The Galaxy DX 95T is a large, expensive, and powerful radio loaded with great features.
Will you ever own one? That depends on the size of your wallet.
For most people $400 is a lot of money. Good luck telling your wife that you're spending that much money on a CB radio (or export radio to be technically correct).
Now, if you can get past the price you're going to be rewarded with one of the best high power export radios on the market.
HIGH POWER RADIOS
In the CB world of past when you wanted more power for your setup you had to add a amplifier which also meant you needed extra power wires and extra coax. You had to match your radio's output to the amplifier input. Overall it's not a hugely difficult task, but it does require a bit of work.
The other issue for many drivers was that amplifiers take up extra room and often it was difficult to find a easy place to mount one. A lot of people will mount amplifiers under seats or in trunks, but then they become hard to reach. A lot of truck drivers switch rigs on a regular basis and they have to be able to take their radio with them from truck to truck; not easy when you're lugging all those wires and extra equipment.
So out of these issues came the advent of the high powered 10 meter radio.
A CB radio has a legal output of 4 watts and so manufactures legally couldn't make them any more powerful. 10 meter radios on the other hand fall into a different category and so the manufacturers decided to create an export radio that would have a built in amplifier and could produce higher output wattage.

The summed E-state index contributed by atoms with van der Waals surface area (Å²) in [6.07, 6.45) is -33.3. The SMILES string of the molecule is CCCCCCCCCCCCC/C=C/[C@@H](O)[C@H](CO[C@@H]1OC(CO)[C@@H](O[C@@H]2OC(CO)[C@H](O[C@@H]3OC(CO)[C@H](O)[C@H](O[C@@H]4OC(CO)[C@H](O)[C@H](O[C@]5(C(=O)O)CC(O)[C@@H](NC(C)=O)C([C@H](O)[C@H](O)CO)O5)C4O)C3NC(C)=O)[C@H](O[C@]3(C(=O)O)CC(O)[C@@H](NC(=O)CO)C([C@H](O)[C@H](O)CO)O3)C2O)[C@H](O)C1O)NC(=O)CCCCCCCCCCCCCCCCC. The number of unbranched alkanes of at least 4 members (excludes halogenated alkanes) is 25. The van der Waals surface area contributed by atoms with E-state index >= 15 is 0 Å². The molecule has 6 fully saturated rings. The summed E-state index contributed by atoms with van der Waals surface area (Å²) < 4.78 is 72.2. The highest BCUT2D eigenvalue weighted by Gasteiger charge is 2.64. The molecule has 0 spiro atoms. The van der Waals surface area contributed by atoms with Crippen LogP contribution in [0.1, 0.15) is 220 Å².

The first attempts were popular, but major issues immediately became apparent. Amplifiers create heat and these new radios were experiencing excessive buildup of heat inside the units. Heat kills electrical components and these new radios started feeling the effects with many lasting less than a year before failing.
The manufactures realized they needed to find a way to keep the radios cool and isolate the amplifier section away from the rest of the radio.
Eventually the concept was perfected and today we have radios such as the RCI 2970DX and the Galaxy 95T. These radios use dual transistor amplifier systems that are mounted in a separate area on the bottom radio cover. They utilize large heat sink fins and cooling fans.
FEATURES OF THE GALAXY 95T
When you're paying top dollar for a top of the line radio you expect that it will have all of the regular features and more. The Galaxy 95T doesn't disappoint.
Let's list out the control features found on the face of the radio -
Variable Talkback control / Talkback on/off
Variable Power Output
(GNF) Galaxy Noise Filter
+10 KHZ switch
RX/TX & RX Tracking control
5/6 digit control
A-H bands of channels
High SWR Alert
6 digit frequency counter
Now that's a lot of features in one radio, but Galaxy did a good job of spacing them out and having many controls with dual features.
A couple of these features really stand out to me -